A reformist government took power last year and overseas firms are queuing up in search of business opportunities, but Myanmar is still desperately short of banks and other financial service providers.
Microfinance initiatives -- which provide small, low-cost loans to the poor -- are seen by experts as a way to help alleviate poverty in one of the world's least-developed countries.
Khin Mar Shwe is among the 135 beneficiaries in Mawbi village of a loan scheme launched across the Irrawaddy delta five months ago by PACT, a non-governmental organisation.
Thanks to a 60,000 kyat (about $70) loan, at one per cent a fortnight interest, the 35-year-old has nearly doubled the number of ducks she farms to more than 80.
"As there are more ducks, I get more eggs to sell and more money to use now," she says of the scheme, which means she no longer has to turn to informal lenders for credit that can carry an interest rate of 20 per cent a month.
Rates in rural areas can climb even higher for those without collateral such as gold and land, according to experts, locking borrowers into debt.
"If you're paying that interest rate, it's going to be very hard to make a profitable return," says Sean Turnell, an economist at Macquarie University in Sydney.
After the ravages of military rule, which ended last year, Myanmar has been left with a deeply unsophisticated, underdeveloped financial system which lags neighbouring countries, he adds.
As a result, private loans were the equivalent of just five per cent of the country's gross domestic product in 2010, according to International Monetary Fund estimates released in May.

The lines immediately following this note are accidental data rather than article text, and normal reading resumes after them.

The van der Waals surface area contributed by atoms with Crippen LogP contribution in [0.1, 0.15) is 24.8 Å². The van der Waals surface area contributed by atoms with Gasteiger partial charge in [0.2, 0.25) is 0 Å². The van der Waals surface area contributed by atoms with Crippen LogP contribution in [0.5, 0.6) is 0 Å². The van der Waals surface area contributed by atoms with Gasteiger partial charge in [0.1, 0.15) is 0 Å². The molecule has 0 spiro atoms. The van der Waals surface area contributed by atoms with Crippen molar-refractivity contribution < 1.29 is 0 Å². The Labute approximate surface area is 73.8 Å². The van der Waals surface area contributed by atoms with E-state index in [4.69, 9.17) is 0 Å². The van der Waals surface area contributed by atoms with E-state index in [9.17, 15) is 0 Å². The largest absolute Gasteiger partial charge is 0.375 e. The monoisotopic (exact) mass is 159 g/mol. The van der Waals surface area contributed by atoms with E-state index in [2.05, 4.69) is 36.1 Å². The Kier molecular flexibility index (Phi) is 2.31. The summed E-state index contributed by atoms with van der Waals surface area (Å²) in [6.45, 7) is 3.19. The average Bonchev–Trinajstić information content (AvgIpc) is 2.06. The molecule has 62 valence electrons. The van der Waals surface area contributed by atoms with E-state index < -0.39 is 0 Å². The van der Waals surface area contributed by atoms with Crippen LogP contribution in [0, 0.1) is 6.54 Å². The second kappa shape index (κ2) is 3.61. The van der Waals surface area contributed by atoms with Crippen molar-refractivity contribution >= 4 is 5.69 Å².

That compares with an estimated 30 per cent in Cambodia.
The situation is worse still in rural areas where there is no finance available... truly nothing, Turnell says, meaning microfinance has a big role to play in the predominantly agricultural nation.
While it is still in an embryonic stage, there is no doubt about the development potential microfinance offers, says Michael Knaute, chief executive of social enterprise Oxus Development Network.
"Before (donors) were a little reluctant because there was no legal framework, but now they are more likely to make it part of their strategy," he adds.
A microfinance law came into force earlier this year, capping interest rates at 2.5 per cent per month.
Yet even as it becomes easier to establish such schemes, some experts warn Myanmar's entrenched poverty will require broader solutions than microcredit.
"It is not a silver bullet. It is not the answer to everything," says Andrew Kirkwood, director of LIFT, a fund established by Western donors including the European Union and Australia.
It has helped finance several NGO microcredit projects, including the PACT scheme, reaching nearly 40,000 homes in more than 2,600 villages across the country.
"Microfinance works best when it's working in an environment where other opportunities are being provided," Kirkwood says, referring to training for farmers in the use of fertilisers and changing land tenure rules.
There are other potential pitfalls to introducing microfinance in a society unused to managing its debt.
"If you have everyone rushing in, wanting to give microfinance loans, it can potentially create more problems and particularly the big problem of indebtedness," Turnell explains.
In Mawbi, PACT says that for now, nobody has missed a payment deadline and recipients are motivated to pay on time by the opportunity of obtaining another loan.
Khin Mar Shwe says she would like to buy more ducks and to diversify her business.
"If I get more money from a loan, I want to buy a pig," she added. "A pig is like a saving box."